"If you look at a form, for example, a signup form or a contact form on the website, and you want to track the user's interaction with that form, …you could set it up where the event is called, let's say sign up form. You would then have potentially, instead of calling it an event action, […]you could call it user interaction, whatever would make sense for you. For example, that action or the value for that action could be closed signup flow when the user has completed the name field in a form. You can record if the user clicks the close button. You could then fire off another event called name, for example, or email, if it's the email field," says Mattis.

Google has quite a few recommended events in the new setup, which he strongly recommends using if it makes sense. Because eventually, there might be a lot more reporting around these events. If you're already tracking them, it will provide you with better data in future reports. 

GA4 provides a greater level of detail in what you can track, and it's also easier to set up those tracking parameters for reporting. He continues, "Now, you could use 20 of these parameters per event if you wanted to, if it would make sense. In most cases, it wouldn't make sense, but it means you're no longer locked to using event category, event action, and event label." While you could also previously use custom dimensions in events, the new structure is a lot more solid when it comes to the event structure. 

With this additional power in mind, it becomes all the more critical that you properly plan what events to track and why. Complexity will increase your reporting power, but it will also lead to messiness if not correctly managed. Just because you can track more doesn't mean you should. Setting up a detailed kind of event map is something that we think is extremely important before doing too much implementation. If you have a solid tracking foundation in place, it will make it a lot easier for your UX team, for example, to understand what might not be working and what is working. It will also make it easier for your media team to know where users fall off.

Sunsetting of Google Optimize?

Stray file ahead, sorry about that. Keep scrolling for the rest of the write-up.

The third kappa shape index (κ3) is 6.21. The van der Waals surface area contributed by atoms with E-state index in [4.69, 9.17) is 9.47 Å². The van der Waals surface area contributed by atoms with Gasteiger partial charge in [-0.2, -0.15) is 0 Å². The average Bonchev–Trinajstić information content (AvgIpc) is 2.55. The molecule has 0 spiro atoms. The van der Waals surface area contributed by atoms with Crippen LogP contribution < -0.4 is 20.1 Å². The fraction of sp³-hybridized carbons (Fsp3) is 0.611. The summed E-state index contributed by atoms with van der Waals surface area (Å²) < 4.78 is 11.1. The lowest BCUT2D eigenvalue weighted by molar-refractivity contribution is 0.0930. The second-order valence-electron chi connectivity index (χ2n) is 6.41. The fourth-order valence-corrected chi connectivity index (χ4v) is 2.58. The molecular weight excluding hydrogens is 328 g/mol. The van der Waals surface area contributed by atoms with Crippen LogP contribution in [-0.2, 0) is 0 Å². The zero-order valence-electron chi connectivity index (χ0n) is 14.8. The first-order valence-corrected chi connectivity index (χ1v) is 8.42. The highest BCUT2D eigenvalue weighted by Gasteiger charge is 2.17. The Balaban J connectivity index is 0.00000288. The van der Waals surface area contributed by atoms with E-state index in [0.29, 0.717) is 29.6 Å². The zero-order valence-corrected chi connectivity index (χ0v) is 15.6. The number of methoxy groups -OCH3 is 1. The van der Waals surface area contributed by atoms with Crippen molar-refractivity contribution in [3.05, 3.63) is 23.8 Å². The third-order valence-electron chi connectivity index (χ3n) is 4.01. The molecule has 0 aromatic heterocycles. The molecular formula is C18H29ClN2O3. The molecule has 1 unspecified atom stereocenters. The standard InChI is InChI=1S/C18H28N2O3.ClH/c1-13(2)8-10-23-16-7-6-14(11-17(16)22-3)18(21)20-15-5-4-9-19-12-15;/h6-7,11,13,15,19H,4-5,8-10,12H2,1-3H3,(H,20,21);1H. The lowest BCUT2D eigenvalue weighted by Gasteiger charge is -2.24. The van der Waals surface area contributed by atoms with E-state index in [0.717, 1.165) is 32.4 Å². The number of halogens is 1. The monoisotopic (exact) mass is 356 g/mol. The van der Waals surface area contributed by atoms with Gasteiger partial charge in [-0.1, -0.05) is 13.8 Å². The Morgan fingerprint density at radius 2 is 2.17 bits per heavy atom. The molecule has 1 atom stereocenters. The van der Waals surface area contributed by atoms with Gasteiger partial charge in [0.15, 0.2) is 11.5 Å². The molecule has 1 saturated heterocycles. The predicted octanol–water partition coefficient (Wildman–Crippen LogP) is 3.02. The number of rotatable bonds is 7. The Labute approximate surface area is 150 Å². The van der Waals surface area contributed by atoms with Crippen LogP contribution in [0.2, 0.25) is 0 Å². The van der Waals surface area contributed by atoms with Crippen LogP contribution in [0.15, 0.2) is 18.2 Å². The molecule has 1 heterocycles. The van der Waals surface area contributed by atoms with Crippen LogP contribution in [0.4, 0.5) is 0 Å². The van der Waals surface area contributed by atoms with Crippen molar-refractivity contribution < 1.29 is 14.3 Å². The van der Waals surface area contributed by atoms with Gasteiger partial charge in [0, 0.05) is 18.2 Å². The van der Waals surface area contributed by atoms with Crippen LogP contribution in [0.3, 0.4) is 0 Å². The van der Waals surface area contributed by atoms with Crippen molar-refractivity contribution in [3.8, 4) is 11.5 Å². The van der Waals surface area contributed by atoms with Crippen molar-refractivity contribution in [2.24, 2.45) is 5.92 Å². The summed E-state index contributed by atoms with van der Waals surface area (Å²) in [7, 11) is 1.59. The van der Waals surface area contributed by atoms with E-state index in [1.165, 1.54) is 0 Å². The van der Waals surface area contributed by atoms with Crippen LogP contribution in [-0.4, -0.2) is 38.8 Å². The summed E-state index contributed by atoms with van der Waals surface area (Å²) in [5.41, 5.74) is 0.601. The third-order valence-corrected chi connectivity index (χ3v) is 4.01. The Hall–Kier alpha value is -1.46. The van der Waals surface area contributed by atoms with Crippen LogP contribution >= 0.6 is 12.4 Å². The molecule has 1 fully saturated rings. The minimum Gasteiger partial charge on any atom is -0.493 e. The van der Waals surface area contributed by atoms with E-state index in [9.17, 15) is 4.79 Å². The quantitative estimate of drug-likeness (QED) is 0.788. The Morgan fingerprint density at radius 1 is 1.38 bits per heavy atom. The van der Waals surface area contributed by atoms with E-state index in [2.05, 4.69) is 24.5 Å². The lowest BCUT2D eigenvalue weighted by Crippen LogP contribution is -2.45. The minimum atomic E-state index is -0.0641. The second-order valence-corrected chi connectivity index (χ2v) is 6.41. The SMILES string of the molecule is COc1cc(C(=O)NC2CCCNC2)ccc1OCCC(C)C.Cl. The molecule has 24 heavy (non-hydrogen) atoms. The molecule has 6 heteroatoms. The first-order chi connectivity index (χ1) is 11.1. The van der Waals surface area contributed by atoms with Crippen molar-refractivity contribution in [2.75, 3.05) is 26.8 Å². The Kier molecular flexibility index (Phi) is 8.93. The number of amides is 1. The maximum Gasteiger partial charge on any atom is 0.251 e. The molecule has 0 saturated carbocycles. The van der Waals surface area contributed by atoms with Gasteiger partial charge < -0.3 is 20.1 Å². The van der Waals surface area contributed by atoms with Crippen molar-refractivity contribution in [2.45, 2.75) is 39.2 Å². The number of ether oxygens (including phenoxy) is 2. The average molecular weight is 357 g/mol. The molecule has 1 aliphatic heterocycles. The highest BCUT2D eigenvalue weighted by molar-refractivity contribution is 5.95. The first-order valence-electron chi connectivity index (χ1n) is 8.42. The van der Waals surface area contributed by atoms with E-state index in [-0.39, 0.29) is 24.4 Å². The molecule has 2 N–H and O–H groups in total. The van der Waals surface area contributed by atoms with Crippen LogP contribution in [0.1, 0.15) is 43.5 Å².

Many of us have become accustomed to the power of Google Optimize for running rapid AB tests. Mattis explains, "Google Optimize is the AB testing tool where you can potentially show a different version of your site or change different elements on the site based on where the users are coming from, or just do a complete split ad test, for example, on the user group." 

So powerful is the tool that we have even used it to make changes to prices for custom campaigns on antiquated ecommerce sites. However, it appears that Google plans to sunset this tool a few months after the sunsetting of Universal Analytics. As of the writing of this article, there is no mention of continuing or evolving the tool. If that's the case, we are shocked. However, Mattis suspects and hopes that Google will integrate Optimize into GA4, rendering it more powerful and easier to use than before. Our collective fingers are crossed. In the meantime, AB testing is still available through paid 3rd party providers such as Hubspot.

Bye-bye, integrated Speed Insights… for now.

Another sad thing is the departure of your loading speed reports in Universal Analytics. Google says you can continue to use the tools on the Google dev side, the lighthouse tracking, or the lighthouse addon you have in the Chrome developer tools, for example. However, it will be harder for many users to use that to see if their pages are working as intended.